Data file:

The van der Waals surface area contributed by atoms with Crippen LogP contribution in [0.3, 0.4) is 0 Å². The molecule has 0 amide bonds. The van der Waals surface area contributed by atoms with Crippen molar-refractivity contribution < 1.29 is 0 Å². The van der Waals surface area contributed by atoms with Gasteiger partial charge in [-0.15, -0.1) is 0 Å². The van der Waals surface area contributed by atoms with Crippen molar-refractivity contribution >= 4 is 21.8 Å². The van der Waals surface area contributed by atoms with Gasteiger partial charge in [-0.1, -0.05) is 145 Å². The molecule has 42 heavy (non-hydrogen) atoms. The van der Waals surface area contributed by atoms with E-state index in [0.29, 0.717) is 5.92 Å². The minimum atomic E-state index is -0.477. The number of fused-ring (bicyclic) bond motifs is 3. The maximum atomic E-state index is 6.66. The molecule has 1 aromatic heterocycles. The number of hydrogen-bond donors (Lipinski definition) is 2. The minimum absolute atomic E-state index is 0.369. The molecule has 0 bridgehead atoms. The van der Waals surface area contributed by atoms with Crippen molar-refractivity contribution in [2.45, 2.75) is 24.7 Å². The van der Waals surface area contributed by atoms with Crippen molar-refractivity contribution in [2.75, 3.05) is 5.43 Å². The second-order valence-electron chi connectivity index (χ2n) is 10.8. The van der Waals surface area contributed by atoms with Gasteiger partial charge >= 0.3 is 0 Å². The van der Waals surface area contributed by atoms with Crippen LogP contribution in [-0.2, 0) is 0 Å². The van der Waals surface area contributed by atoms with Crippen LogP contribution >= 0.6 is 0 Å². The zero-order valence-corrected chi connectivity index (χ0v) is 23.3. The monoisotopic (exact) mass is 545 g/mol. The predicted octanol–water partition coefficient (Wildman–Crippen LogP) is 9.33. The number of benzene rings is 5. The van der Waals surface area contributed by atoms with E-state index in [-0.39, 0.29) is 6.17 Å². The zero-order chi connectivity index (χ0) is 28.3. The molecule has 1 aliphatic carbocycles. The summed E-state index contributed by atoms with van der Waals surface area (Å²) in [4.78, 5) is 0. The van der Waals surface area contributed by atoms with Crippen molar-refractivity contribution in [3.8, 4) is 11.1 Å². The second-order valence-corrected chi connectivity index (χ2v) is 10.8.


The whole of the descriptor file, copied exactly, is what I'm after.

The van der Waals surface area contributed by atoms with Crippen LogP contribution in [0.3, 0.4) is 0 Å². The molecule has 0 amide bonds. The van der Waals surface area contributed by atoms with Crippen molar-refractivity contribution < 1.29 is 0 Å². The van der Waals surface area contributed by atoms with Gasteiger partial charge in [-0.15, -0.1) is 0 Å². The van der Waals surface area contributed by atoms with Crippen molar-refractivity contribution >= 4 is 21.8 Å². The van der Waals surface area contributed by atoms with Gasteiger partial charge in [-0.1, -0.05) is 145 Å². The molecule has 42 heavy (non-hydrogen) atoms. The van der Waals surface area contributed by atoms with E-state index in [0.29, 0.717) is 5.92 Å². The minimum atomic E-state index is -0.477. The number of fused-ring (bicyclic) bond motifs is 3. The maximum atomic E-state index is 6.66. The molecule has 1 aromatic heterocycles. The number of hydrogen-bond donors (Lipinski definition) is 2. The minimum absolute atomic E-state index is 0.369. The molecule has 0 bridgehead atoms. The van der Waals surface area contributed by atoms with Crippen molar-refractivity contribution in [2.45, 2.75) is 24.7 Å². The van der Waals surface area contributed by atoms with Crippen molar-refractivity contribution in [2.75, 3.05) is 5.43 Å². The second-order valence-electron chi connectivity index (χ2n) is 10.8. The van der Waals surface area contributed by atoms with Gasteiger partial charge >= 0.3 is 0 Å². The van der Waals surface area contributed by atoms with Crippen LogP contribution in [-0.2, 0) is 0 Å². The van der Waals surface area contributed by atoms with Crippen LogP contribution >= 0.6 is 0 Å². The zero-order valence-corrected chi connectivity index (χ0v) is 23.3. The monoisotopic (exact) mass is 545 g/mol. The predicted octanol–water partition coefficient (Wildman–Crippen LogP) is 9.33. The number of benzene rings is 5. The van der Waals surface area contributed by atoms with E-state index in [-0.39, 0.29) is 6.17 Å². The zero-order chi connectivity index (χ0) is 28.3. The molecule has 1 aliphatic carbocycles. The summed E-state index contributed by atoms with van der Waals surface area (Å²) in [4.78, 5) is 0. The van der Waals surface area contributed by atoms with Crippen molar-refractivity contribution in [3.8, 4) is 11.1 Å². The second-order valence-corrected chi connectivity index (χ2v) is 10.8.